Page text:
The Bensen B-8 is a small, single-seat autogyro developed in the United States in the 1950s. Its design was a refinement of the Bensen B-7, and like that aircraft, the B-8 was initially built as an unpowered rotor-kite. It first flew in this form in 1955, and on 6 December a powered version, designated B-8M (M for motorised) first flew. The design proved to be extremely popular and long-lasting, with thousands of sets of plans sold over the next thirty years. The B-8's design is extremely minimalist, with not much more to the aircraft than a pilot's seat, a single tailfin, a rotor, and (in powered versions) the powerplant.
One B-8M, named Spirit of Kitty Hawk was used to make a special commemorative flight exactly duplicating the first flight of the Wright brothers' original Flyer on the sixtieth anniversary of the occasion. This same aircraft was flown by Igor Bensen himself between May 1967 and June 1968 to set twelve world and US speed, distance, and altitude records for autogyros, the largest number of such records to be held by any non-military rotorcraft.
An autogyro is characterized by a free-spinning rotor that turns because of the passage of air through the rotor from below. A separate propeller provides forward thrust, with the engine and propeller at the rear of the fuselage. Whereas a helicopter works by forcing the rotor blades through the air, drawing air from above, the autogyro rotor blade generates lift by changing the angle of the air as the air moves upwards and backwards relative to the rotor blade. The free-spinning blades turn by autorotation; the rotor blades are angled so that they not only give lift, but the angle of the blades causes the lift to accelerate the blades' rotation rate, until the rotor turns at a stable speed with the drag and thrust forces in balance. Pitch control is achieved by tilting the rotor fore and aft; roll control by tilting the rotor laterally (side to side). A rudder provides yaw control.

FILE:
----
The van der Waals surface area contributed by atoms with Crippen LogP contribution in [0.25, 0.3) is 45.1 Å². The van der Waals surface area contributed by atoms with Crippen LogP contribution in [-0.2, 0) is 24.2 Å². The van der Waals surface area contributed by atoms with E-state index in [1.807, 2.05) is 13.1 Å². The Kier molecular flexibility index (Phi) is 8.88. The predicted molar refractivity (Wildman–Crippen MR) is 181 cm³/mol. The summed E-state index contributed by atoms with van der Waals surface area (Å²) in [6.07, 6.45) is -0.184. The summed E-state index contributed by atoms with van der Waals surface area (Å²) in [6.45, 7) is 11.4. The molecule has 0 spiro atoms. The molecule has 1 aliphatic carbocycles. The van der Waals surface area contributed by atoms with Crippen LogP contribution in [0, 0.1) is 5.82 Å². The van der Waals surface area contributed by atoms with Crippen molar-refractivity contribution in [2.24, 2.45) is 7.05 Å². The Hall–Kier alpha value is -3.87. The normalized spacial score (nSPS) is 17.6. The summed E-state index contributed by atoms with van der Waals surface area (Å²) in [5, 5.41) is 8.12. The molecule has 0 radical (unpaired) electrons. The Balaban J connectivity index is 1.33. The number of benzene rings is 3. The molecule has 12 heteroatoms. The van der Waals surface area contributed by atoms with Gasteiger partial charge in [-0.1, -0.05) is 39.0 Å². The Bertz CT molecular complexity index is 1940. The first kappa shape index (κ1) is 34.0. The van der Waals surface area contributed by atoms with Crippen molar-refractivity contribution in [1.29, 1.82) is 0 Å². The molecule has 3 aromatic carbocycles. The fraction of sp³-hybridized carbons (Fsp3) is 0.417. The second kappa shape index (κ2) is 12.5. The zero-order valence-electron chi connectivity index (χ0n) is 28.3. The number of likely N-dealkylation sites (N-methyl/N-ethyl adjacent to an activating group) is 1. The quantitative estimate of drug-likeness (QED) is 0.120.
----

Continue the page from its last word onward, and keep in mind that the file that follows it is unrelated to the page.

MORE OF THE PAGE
The Museum’s example was built in Canada in 1963.